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International Women’s Day Books

Weavers’ Stories from Island Southeast Asia (Fowler Museum Textile Series)
Roy Hamilton

Weaver’s Stories from Island Southeast Asia delves into the personal stories of individual textile artists, bringing recognition to their accomplishments, skills, and extraordinary lives. Photographs of ten women from eight locations in the Southeast Asian archipelago along with examples of their weaving are accompanied by a DVD showing them at work.The book is part of a project to bring stories from the lives of Southeast Asian weavers and batik makers to an American audience, using video as the main component. Although the makers of textiles are generally not named in American museum collections, the creation of textiles is not anonymous in Southeast Asian communities. Senior artists are held in public esteem, and the cloth they produce is instantly recognizable to local people as their unique product.

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Essential Trade: Vietnamese Women in a Changing Marketplace
Ann Marie Leshkowich

Based on ethnographic fieldwork and life history interviewing conducted over nearly two decades, Essential Trade explores how women cloth and clothing traders like Ngoc have plied their wares through four decades of political and economic transformation: civil war, postwar economic restructuring, socialist cooperativization, and the frenetic competition of market socialism. It provides a compelling account of postwar southern Vietnam as seen through the eyes of the dynamic women who have navigated forty years of profound change while building their businesses in the stalls of Ben Thanh market.

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Soul Survivors – Stories of Women and Children in Cambodia
Bhavia C. Wagner (Author) and Valentina DuBasky (Photographer)

Soul Survivors gives voice to women and children in Cambodia who survived the genocide (1975 – 1979), when nearly two million people died from execution, starvation, or disease. Through their detailed personal stories, fourteen people reveal the brutality of Pol Pot’s regime, how they managed to survive, and what it took to rebuild their lives afterward. This new edition is updated and contains recent historical events and an epilog telling what happened to the survivors since the first edition was published in 2002. It also includes information about the two charitable humanitarian organizations ( and the author and photographer were inspired to create to help the poor in Cambodia.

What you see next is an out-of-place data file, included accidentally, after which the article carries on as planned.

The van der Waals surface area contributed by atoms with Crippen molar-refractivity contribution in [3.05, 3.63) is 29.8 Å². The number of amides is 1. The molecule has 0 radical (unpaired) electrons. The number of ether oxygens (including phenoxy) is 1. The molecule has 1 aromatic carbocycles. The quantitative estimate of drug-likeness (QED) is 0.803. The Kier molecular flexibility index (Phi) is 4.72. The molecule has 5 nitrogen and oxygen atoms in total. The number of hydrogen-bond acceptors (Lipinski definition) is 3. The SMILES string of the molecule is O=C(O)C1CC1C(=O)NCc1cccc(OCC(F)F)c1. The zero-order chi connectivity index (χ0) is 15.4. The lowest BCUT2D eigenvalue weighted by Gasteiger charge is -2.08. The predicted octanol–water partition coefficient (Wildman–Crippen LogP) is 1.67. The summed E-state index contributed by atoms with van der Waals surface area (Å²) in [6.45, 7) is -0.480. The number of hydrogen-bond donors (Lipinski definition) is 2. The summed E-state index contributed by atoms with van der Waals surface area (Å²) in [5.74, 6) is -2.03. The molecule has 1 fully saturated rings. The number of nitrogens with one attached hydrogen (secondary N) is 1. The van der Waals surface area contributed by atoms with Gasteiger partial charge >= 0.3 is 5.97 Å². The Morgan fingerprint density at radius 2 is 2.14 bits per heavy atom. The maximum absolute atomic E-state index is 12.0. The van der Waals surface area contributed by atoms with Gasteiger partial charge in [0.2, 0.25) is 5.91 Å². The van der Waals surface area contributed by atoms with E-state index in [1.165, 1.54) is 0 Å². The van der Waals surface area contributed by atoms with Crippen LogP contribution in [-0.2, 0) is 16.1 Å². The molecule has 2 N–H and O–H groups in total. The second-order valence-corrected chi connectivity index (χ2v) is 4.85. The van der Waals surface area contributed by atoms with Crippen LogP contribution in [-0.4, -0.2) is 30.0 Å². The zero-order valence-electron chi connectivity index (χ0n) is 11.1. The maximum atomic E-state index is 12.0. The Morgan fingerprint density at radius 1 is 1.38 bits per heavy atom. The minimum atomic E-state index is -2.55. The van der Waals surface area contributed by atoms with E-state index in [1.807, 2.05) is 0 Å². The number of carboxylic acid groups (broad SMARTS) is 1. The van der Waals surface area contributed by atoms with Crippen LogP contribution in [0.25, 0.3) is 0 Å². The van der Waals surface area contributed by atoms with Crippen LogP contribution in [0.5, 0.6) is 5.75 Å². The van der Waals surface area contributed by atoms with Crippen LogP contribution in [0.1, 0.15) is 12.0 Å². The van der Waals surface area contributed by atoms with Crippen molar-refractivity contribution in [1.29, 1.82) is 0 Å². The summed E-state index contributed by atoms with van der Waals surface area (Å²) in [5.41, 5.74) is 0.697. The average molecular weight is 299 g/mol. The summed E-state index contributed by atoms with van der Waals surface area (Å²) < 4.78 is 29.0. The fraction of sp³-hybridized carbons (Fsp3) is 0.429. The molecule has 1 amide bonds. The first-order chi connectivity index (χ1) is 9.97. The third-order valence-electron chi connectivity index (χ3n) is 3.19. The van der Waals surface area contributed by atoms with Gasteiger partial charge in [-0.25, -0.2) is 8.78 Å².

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Women and the Politics of Representation in Southeast Asia: Engendering discourse in Singapore and Malaysia (Routledge Research on Gender in Asia Series)
Adeline Koh (Ed.) and Yu-Mei Balasingamchow (Ed.)

Women and the Politics of Representation in Southeast Asia: Engendering Discourse in Singapore and Malaysia seeks to give an overview of how gender and representation come together in various configurations in the history and contemporary culture of both nations. It examines the discursive construction of gender, sexuality and representation in a variety of areas, including the politics of everyday life, education, popular culture, literature, film, theatre and photography. Chapters examine a range of tropes such as the Orientalist “Sarong Party Girl,” the iconic “Singapore Girl” of Singapore Airlines, and the figure of pious Muslim femininity celebrated by Malaysian NGO IMAN, all of which play important roles in delineating limitations for gender roles. The collection also draws attention to resistance to these gender boundaries in theatre, film, blogs and social media, and pedagogy. Bringing together research from a variety of humanistic and social science fields, such as film, material culture, semiotics, literature and pedagogy, the book is a comprehensive feminist survey that will be of use for students and scholars of Women’s Studies and Asian Studies, as well as on courses on gender, media and popular culture in Asia.

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